I may be opening a can of worms on this one but I’m very curious to hear what folks are truly thinking about tribes with respect to the value they add to your overall business plan and goals. In case you haven’t heard about tribes with respect to online marketing, the concept is derived from Seth Godin’s Tribes that advocates leaders step up to lead others in a given area or specialty and the those that follow form a community or ‘tribe’. First, let me say that there are tribes and then there are tribes.
I do love the concept of tribes, particularly for bloggers where like-minded folks can gather, share and learn from one another, syndicate content, mastermind or possibly even collaborate on projects. Rather then simply going it alone, a tribe can be the ideal place to meet great people, gain alternate perspectives, and a sense of community…a truly powerful concept. The concept relies upon reciprocation and cooperation rather than competition.
An added benefit of ‘tribing’ is directly related to content syndication. Depending upon the tribal system, you may either have an assigned day or accumulate points to earn your ‘turn’ and have your content shared by others in the tribe. When the tribes stampedes through your site leaving comments and /or sharing your content on social sites you gain not only the traffic but social proof, and links from a multitude of IP addresses…a good thing in Google’s eyes.
The flip side of the coin (isn’t there always a flip side?) and the question I pose is what value that traffic has to your overall success? Arguably, social proof, syndication and links provide enough value to make it worthwhile however, depending upon the tribe’s system, that may not necessarily be so.
In the not too distant past, I belonged to a tribe that seemed to be great on the surface but soon led me to question the tactic. I did see tremendous spikes in my traffic whenever I posted something new but I also saw that as my traffic rose, so too, did my bounce rate. If you aren’t familiar with Google’s bounce rate it “…is the percentage of single-page visits or visits in which the person left your site from the entrance (landing) page. Use this metric to measure visit quality – a high bounce rate generally indicates that site entrance pages aren’t relevant to your visitors.” Google doesn’t like pages that aren’t relevant so this is definitely not a good thing.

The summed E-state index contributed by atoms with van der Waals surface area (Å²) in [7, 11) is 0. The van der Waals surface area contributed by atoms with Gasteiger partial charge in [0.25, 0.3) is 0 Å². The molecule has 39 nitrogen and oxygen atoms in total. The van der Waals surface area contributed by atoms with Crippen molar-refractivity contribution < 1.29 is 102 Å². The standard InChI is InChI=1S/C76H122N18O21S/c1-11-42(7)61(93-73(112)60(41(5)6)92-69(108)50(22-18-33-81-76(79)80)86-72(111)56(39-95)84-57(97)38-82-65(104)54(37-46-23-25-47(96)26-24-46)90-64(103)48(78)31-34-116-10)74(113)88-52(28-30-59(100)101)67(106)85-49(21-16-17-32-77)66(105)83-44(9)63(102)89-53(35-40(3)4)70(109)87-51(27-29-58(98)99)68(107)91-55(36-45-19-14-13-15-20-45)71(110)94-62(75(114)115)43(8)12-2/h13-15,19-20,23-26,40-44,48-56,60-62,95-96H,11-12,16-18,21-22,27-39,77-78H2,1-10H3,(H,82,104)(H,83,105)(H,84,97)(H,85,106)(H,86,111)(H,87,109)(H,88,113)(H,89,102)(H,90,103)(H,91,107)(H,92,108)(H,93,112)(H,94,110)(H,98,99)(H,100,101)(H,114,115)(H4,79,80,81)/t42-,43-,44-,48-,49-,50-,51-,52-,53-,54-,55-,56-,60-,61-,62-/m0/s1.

Essentially, the system that particular tribe was using enabled folks to quickly share content without staying on a page. No, that wasn’t the intent however, it was practice to many of the members. Traffic gained was most assuredly superficial. Folks were simply sharing and bouncing right away to claim more reciprocation points from other ‘shares’. Fortunately, some tribal systems do promote deeper connections by also giving ”points” for comments, and other connections made on someone’s page which helps to resolve the bounce rate issue but a couple of my questions still stand.
Participation in a tribe means devoting valuable time giving, connecting and sharing before receiving. Having said that and given the value of syndication, links and social proof, do you think that the value gained is worthy of the time given? Does a page shared negate increased bounce rate? Does a spike in traffic on one day each week outweigh the rest of the week? And while I’m at it, what of social connection numbers? Should they really ‘count’ if they are connections made purely for points in a system? We all know folks who simply go after numbers. Isn’t it more important to engage with one person than to simply connect with many?
What are your thoughts about the value of tribes? I’d love to hear your comments.